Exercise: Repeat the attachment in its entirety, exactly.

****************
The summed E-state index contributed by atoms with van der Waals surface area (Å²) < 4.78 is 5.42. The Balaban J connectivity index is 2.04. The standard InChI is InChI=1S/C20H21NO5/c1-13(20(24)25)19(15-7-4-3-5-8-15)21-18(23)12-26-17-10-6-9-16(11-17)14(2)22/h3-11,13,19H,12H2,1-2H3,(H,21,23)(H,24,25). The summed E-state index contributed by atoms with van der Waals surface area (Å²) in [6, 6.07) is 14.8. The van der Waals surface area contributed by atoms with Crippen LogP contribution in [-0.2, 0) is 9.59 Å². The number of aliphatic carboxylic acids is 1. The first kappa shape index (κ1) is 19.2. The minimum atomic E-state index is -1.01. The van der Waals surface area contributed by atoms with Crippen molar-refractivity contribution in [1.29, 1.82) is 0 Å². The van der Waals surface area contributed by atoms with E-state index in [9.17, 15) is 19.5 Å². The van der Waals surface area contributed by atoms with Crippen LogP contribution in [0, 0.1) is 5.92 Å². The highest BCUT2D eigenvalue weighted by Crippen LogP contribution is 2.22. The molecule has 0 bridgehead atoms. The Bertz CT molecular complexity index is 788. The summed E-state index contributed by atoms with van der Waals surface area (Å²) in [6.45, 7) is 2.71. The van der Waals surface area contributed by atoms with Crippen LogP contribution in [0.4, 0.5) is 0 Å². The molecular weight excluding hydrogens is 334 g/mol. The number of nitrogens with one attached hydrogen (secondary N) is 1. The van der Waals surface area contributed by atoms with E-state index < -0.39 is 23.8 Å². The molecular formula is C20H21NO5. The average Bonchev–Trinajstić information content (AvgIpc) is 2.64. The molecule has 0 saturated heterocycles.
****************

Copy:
The summed E-state index contributed by atoms with van der Waals surface area (Å²) < 4.78 is 5.42. The Balaban J connectivity index is 2.04. The standard InChI is InChI=1S/C20H21NO5/c1-13(20(24)25)19(15-7-4-3-5-8-15)21-18(23)12-26-17-10-6-9-16(11-17)14(2)22/h3-11,13,19H,12H2,1-2H3,(H,21,23)(H,24,25). The summed E-state index contributed by atoms with van der Waals surface area (Å²) in [6, 6.07) is 14.8. The van der Waals surface area contributed by atoms with Crippen LogP contribution in [-0.2, 0) is 9.59 Å². The number of aliphatic carboxylic acids is 1. The first kappa shape index (κ1) is 19.2. The minimum atomic E-state index is -1.01. The van der Waals surface area contributed by atoms with Crippen molar-refractivity contribution in [1.29, 1.82) is 0 Å². The van der Waals surface area contributed by atoms with E-state index in [9.17, 15) is 19.5 Å². The van der Waals surface area contributed by atoms with Crippen LogP contribution in [0, 0.1) is 5.92 Å². The highest BCUT2D eigenvalue weighted by Crippen LogP contribution is 2.22. The molecule has 0 bridgehead atoms. The Bertz CT molecular complexity index is 788. The summed E-state index contributed by atoms with van der Waals surface area (Å²) in [6.45, 7) is 2.71. The van der Waals surface area contributed by atoms with Crippen LogP contribution in [0.4, 0.5) is 0 Å². The molecular weight excluding hydrogens is 334 g/mol. The number of nitrogens with one attached hydrogen (secondary N) is 1. The van der Waals surface area contributed by atoms with E-state index < -0.39 is 23.8 Å². The molecular formula is C20H21NO5. The average Bonchev–Trinajstić information content (AvgIpc) is 2.64. The molecule has 0 saturated heterocycles.